Hyperventilation: Primitive Pathological Reflex
A reflex is an involuntary and almost instantaneous (muscular) reaction in response to a stimulus. Among all pathological reflexes and primitive reflexes, hyperventilation is one of the central primitive reflexes of the nervous system. This reflex is highly prevalent these days in a chronic form:
chronic hyperventilation is present in over 90% of normal subjects and even more
common in disease (see the Homepage for charts and clinical results).
Most of the time, our lungs were developing and evolving in
primitive conditions when the CO2 content in air was high (up to 7-12% during the
first stages of lungs' development) and low O2 values
(about 1% or less during the first stages). During these stages of
evolution the process
of control of breathing by the nervous system was developed. Since this
primitive air had very little O2, our evolutionary predecessors could get
more oxygen in tissues only by breathing more air. Later, during a gradual decline in CO2 content and increased O2 levels, the situation radically changed. Breathing more air causes reduced oxygen delivery to cells in modern conditions.
Composition of air in atmosphere and cells of the human body
Any stressful situation, digestion, search for food, mating, playing, and any
other activity required more oxygen. How? By breathing more. Hence,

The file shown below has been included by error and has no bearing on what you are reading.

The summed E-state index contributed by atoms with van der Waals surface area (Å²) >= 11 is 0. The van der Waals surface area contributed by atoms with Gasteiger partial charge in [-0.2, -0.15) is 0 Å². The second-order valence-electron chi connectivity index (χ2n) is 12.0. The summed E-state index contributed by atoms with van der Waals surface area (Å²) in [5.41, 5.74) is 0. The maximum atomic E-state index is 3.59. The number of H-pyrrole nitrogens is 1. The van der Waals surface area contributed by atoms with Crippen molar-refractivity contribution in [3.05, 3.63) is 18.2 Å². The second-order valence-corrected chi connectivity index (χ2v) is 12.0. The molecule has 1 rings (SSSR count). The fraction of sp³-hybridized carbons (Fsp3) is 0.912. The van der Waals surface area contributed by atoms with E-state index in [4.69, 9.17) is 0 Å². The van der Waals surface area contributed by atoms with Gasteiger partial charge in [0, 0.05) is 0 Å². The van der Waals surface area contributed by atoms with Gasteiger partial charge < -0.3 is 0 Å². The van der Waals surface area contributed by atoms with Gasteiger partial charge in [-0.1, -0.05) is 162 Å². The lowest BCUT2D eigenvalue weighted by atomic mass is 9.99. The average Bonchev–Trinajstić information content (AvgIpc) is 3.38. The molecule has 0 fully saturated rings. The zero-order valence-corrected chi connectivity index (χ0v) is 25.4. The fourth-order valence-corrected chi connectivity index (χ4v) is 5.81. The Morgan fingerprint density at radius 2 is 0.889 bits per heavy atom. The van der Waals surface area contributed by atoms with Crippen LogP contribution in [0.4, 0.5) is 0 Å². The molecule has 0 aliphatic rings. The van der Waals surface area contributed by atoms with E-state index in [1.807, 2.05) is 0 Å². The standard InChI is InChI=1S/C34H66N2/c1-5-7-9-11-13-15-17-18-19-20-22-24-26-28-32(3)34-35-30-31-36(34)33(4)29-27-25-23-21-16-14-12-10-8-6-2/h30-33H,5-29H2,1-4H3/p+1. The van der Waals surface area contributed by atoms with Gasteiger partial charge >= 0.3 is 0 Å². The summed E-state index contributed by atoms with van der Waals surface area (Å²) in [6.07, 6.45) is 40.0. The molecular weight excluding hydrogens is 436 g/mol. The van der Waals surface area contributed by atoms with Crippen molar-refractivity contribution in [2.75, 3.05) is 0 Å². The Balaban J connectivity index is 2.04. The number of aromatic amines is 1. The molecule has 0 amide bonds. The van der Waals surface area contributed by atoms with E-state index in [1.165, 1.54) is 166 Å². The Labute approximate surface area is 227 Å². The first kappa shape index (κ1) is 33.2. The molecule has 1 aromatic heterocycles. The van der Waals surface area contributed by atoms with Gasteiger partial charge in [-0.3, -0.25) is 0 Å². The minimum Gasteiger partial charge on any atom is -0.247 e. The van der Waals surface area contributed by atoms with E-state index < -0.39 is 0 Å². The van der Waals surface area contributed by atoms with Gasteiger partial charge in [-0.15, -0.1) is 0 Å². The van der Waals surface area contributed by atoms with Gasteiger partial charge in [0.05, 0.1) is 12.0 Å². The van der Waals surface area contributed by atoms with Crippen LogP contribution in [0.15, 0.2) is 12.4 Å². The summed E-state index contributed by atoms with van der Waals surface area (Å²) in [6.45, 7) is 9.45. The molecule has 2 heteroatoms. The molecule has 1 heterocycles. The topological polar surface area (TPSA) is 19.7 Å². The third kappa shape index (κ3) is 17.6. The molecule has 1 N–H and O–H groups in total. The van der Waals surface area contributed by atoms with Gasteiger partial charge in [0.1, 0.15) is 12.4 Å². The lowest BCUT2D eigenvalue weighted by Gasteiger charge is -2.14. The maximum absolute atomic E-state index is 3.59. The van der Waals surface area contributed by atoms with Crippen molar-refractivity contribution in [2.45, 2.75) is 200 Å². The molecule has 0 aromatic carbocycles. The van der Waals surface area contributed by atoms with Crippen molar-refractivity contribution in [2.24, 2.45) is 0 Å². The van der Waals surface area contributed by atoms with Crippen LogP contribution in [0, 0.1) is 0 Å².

hyperventilation became the most fundamental primitive reflex,
as soon as first lungs (or
prototypes of human lungs) appeared on Earth. Only totally peaceful stress-free
rest had low metabolic rate where heavy breathing would not provide any
advantage for survival.
The reflex to hyperventilate, as it is easy to notice is even more fundamental
for humans than the drives to drink, eat, mate, and other primitive
reflexes. Why? This is because when the human
baby is born, the first things it starts to do is to breathe deeply as if
expecting that air has very little O2 and a lot of CO2. (All developing or
survived human cultures and tribes have used swaddling of infants to ensure
their survival and good health, as we discussed before.)
Most sick people (over 90%) die due to the same pathological reflex: hyperventilation, when this primitive
reflex again gains the control over the human brain and nervous system, and sufferers frantically gasp
for more air, as if expecting to get more oxygen (see
Heavy Breathing Pattern - Highest
Mortality Rates). Hence, hyperventilation is the main in-built primitive reflex
of the nervous system.
For the list of the quoted references click here
Stimulus (physiology) (From Wikipedia.org)
Causes of Hyperventilation (From WebMD.com)
Hyperventilation (From Medlineplus.gov)
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